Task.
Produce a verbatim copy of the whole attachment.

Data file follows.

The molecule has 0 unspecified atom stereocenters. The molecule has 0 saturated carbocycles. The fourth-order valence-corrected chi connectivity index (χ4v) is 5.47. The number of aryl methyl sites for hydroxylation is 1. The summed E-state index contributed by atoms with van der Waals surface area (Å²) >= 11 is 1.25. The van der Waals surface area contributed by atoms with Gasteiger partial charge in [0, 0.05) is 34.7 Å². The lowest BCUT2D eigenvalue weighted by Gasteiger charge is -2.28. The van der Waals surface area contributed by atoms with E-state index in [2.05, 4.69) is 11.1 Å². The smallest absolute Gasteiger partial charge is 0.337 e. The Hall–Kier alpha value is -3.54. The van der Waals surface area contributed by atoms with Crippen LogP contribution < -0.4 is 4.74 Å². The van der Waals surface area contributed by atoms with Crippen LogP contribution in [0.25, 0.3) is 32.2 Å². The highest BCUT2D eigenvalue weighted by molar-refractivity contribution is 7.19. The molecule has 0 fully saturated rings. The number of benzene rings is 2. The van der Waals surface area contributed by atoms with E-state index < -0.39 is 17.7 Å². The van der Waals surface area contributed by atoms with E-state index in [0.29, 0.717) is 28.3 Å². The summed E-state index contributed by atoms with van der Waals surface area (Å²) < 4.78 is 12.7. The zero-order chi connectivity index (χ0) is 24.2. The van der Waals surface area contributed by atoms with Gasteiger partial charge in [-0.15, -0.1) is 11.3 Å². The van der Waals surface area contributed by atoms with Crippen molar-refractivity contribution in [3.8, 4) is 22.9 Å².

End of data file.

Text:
The molecule has 0 unspecified atom stereocenters. The molecule has 0 saturated carbocycles. The fourth-order valence-corrected chi connectivity index (χ4v) is 5.47. The number of aryl methyl sites for hydroxylation is 1. The summed E-state index contributed by atoms with van der Waals surface area (Å²) >= 11 is 1.25. The van der Waals surface area contributed by atoms with Gasteiger partial charge in [0, 0.05) is 34.7 Å². The lowest BCUT2D eigenvalue weighted by Gasteiger charge is -2.28. The van der Waals surface area contributed by atoms with E-state index in [2.05, 4.69) is 11.1 Å². The smallest absolute Gasteiger partial charge is 0.337 e. The Hall–Kier alpha value is -3.54. The van der Waals surface area contributed by atoms with Crippen LogP contribution < -0.4 is 4.74 Å². The van der Waals surface area contributed by atoms with Crippen LogP contribution in [0.25, 0.3) is 32.2 Å². The highest BCUT2D eigenvalue weighted by molar-refractivity contribution is 7.19. The molecule has 0 fully saturated rings. The number of benzene rings is 2. The van der Waals surface area contributed by atoms with E-state index < -0.39 is 17.7 Å². The van der Waals surface area contributed by atoms with E-state index in [0.29, 0.717) is 28.3 Å². The summed E-state index contributed by atoms with van der Waals surface area (Å²) < 4.78 is 12.7. The zero-order chi connectivity index (χ0) is 24.2. The van der Waals surface area contributed by atoms with Gasteiger partial charge in [-0.15, -0.1) is 11.3 Å². The van der Waals surface area contributed by atoms with Crippen molar-refractivity contribution in [3.8, 4) is 22.9 Å².